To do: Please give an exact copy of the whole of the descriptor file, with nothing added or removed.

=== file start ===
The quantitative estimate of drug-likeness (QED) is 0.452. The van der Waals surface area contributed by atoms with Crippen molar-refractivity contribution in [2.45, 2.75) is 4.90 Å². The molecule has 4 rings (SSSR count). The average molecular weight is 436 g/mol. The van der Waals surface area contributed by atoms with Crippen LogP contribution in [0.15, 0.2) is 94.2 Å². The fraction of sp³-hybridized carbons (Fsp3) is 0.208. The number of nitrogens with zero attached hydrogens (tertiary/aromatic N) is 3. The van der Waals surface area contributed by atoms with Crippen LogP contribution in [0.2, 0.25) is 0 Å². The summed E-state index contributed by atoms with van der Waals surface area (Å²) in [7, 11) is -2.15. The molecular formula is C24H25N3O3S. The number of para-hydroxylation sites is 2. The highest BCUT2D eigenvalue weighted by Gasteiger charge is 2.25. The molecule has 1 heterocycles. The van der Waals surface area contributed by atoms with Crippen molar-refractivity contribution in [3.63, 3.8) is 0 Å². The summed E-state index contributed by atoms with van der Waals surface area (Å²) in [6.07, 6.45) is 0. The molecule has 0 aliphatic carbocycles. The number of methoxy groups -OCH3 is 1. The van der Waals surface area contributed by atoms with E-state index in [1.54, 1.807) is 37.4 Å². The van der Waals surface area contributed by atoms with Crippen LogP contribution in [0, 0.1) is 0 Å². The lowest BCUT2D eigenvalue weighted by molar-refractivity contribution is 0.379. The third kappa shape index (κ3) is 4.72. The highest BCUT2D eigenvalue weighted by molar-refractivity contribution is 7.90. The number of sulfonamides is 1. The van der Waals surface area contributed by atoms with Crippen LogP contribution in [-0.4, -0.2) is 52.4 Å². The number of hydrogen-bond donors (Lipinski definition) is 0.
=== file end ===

The quantitative estimate of drug-likeness (QED) is 0.452. The van der Waals surface area contributed by atoms with Crippen molar-refractivity contribution in [2.45, 2.75) is 4.90 Å². The molecule has 4 rings (SSSR count). The average molecular weight is 436 g/mol. The van der Waals surface area contributed by atoms with Crippen LogP contribution in [0.15, 0.2) is 94.2 Å². The fraction of sp³-hybridized carbons (Fsp3) is 0.208. The number of nitrogens with zero attached hydrogens (tertiary/aromatic N) is 3. The van der Waals surface area contributed by atoms with Crippen LogP contribution in [0.2, 0.25) is 0 Å². The summed E-state index contributed by atoms with van der Waals surface area (Å²) in [7, 11) is -2.15. The molecular formula is C24H25N3O3S. The number of para-hydroxylation sites is 2. The highest BCUT2D eigenvalue weighted by Gasteiger charge is 2.25. The molecule has 1 heterocycles. The van der Waals surface area contributed by atoms with Crippen molar-refractivity contribution in [3.63, 3.8) is 0 Å². The summed E-state index contributed by atoms with van der Waals surface area (Å²) in [6.07, 6.45) is 0. The molecule has 0 aliphatic carbocycles. The number of methoxy groups -OCH3 is 1. The van der Waals surface area contributed by atoms with E-state index in [1.54, 1.807) is 37.4 Å². The van der Waals surface area contributed by atoms with Crippen LogP contribution in [0, 0.1) is 0 Å². The lowest BCUT2D eigenvalue weighted by molar-refractivity contribution is 0.379. The third kappa shape index (κ3) is 4.72. The highest BCUT2D eigenvalue weighted by molar-refractivity contribution is 7.90. The number of sulfonamides is 1. The van der Waals surface area contributed by atoms with Crippen LogP contribution in [-0.4, -0.2) is 52.4 Å². The number of hydrogen-bond donors (Lipinski definition) is 0.